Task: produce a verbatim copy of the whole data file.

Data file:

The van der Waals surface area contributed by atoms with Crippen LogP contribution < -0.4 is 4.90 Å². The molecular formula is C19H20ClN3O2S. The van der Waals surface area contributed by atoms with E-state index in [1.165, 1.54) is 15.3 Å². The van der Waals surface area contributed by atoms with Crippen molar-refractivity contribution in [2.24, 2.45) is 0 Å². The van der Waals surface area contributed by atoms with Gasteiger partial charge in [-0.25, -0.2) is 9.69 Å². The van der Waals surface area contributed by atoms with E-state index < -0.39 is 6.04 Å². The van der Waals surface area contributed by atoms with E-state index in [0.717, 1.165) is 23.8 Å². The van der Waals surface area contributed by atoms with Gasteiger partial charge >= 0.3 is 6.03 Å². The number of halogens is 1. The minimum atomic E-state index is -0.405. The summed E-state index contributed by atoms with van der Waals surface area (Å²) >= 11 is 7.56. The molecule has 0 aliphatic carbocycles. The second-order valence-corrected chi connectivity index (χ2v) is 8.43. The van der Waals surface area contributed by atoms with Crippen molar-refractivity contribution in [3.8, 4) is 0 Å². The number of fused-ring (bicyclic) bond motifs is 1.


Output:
The van der Waals surface area contributed by atoms with Crippen LogP contribution < -0.4 is 4.90 Å². The molecular formula is C19H20ClN3O2S. The van der Waals surface area contributed by atoms with E-state index in [1.165, 1.54) is 15.3 Å². The van der Waals surface area contributed by atoms with Crippen molar-refractivity contribution in [2.24, 2.45) is 0 Å². The van der Waals surface area contributed by atoms with Gasteiger partial charge in [-0.25, -0.2) is 9.69 Å². The van der Waals surface area contributed by atoms with E-state index < -0.39 is 6.04 Å². The van der Waals surface area contributed by atoms with E-state index in [0.717, 1.165) is 23.8 Å². The van der Waals surface area contributed by atoms with Gasteiger partial charge >= 0.3 is 6.03 Å². The number of halogens is 1. The minimum atomic E-state index is -0.405. The summed E-state index contributed by atoms with van der Waals surface area (Å²) >= 11 is 7.56. The molecule has 0 aliphatic carbocycles. The second-order valence-corrected chi connectivity index (χ2v) is 8.43. The van der Waals surface area contributed by atoms with Crippen molar-refractivity contribution in [3.8, 4) is 0 Å². The number of fused-ring (bicyclic) bond motifs is 1.